There is still hope for us all, even in the midst of this global pandemic, and that really is the spectacular last chapter of Easter- hope.  The Risen Lord is among us even now, even in the struggles of this extended Good Friday. Through Christ’s spirit, where we can be forgiven, freed from our fears and find peace in Christ, who is also present with us. The Risen Messiah wants us to share this chapter of great news, repeating the words spoken to Mary and Mary Magdalene, “Do not be afraid! Go and tell!” to others.

 

These words launch us into an Easter faith based on the knowledge that the world did its worst against Jesus, spitting upon, insulting, humiliating, torturing, and killing him, and yet it is the empty tomb, and not his enemies, which has the last word at the end of the story. The Risen Christ has overcome all the powers of darkness. Theologian Marjorie Suchocki says, “The edges of God are tragedy; the depths of God are joy, beauty, resurrection, life. Resurrection answers crucifixion. Life answers death.” The message of life speaks to the darkness we find ourselves in at the moment.

 

Therefore, sisters and brothers, even in the midst of this extended Good Friday, Do Not Be Afraid! Go and Tell! Christ Is Risen! This ringing proclamation that Jesus has risen from the grave is God’s message of hope to the people of the world in the midst of this tragic time of great suffering and loss.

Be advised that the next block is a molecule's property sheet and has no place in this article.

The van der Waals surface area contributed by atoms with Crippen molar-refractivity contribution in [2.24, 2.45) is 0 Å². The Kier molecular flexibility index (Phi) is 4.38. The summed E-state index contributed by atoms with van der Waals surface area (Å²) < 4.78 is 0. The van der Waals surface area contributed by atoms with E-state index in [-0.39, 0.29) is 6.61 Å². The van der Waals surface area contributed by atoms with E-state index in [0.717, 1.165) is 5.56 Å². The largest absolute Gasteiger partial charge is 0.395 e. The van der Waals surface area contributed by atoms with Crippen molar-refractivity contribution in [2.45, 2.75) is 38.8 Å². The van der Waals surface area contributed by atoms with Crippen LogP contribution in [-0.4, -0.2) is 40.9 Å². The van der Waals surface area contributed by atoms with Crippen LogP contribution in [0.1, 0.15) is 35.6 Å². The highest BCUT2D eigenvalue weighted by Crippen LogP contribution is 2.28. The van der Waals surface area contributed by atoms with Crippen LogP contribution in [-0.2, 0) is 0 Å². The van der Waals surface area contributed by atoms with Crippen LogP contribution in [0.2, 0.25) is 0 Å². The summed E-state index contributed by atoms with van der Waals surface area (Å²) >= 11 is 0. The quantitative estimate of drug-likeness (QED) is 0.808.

Do not be afraid! Go and tell how the mercy of Jesus erases our past! Christ’s love shelters people caught in the bondage of their failures. His teachings offer a new way of living to the world. 

 

Do not be afraid! Go and tell that Christ’s companionship enriches our present, and helps us overcome even the darkest of days as we shelter in place, for we remember that we are not alone. His courage liberates people overwhelmed by injustice. Christ’s compassion motivates others to great sacrifice, as we have witnessed in so many ways this past couple of months. Christ’s hope will meet us on the road of our sorrow and strengthen us for our journey.

 

The resurrected Christ kindles a flame of hope, even as we face our own death. Our hope in a resurrected messiah assures us that when this earthly life is over, Christ has gone before us to prepare a place for us- a place where we will one day see those who have died before us, and our hearts will rejoice, and our joy no one will take away from us.

 

It is true-death and darkness surrounds us. Good Friday is so real we can reach out and touch it. Yet that is not the end of the story. The churches may be empty this Easter Sunday, but that is all right- the TOMB is empty! Do not be afraid! Go and Tell! Christ IS Risen. He is risen indeed! Alleluia! Amen.

 

Pastoral Prayer -Gracious and loving God, this Easter Sunday reminds us that you are a God of hope, even in the midst of death. As Jesus met Mary and Mary Magdalene, so we meet you daily, in the unexpected epiphanies of our lives, even in the shadows of the tomb. In the glow of morning, in the promise of this new day, may we be renewed and reborn in our spirits. In gratitude for your forgiving and empowering love, we receive fresh encouragement to love our neighbors, to walk with them in sorrow, and to live in hope, not fear. At the cross, there was despair. But the empty tomb breathes life into our tired bones, lifts us up, fills us with hope, and sends us out to serve. And so, this glad day, we recommit ourselves to your reign of love and justice. As the caterpillar becomes a glorious butterfly, so we now are reborn in a message of hope for the world. As the new day dawns, so shall we rise in splendor on the day of glorious resurrection. The rising of Christ from death to life echoes in our hearts. Hallelujah! Amen!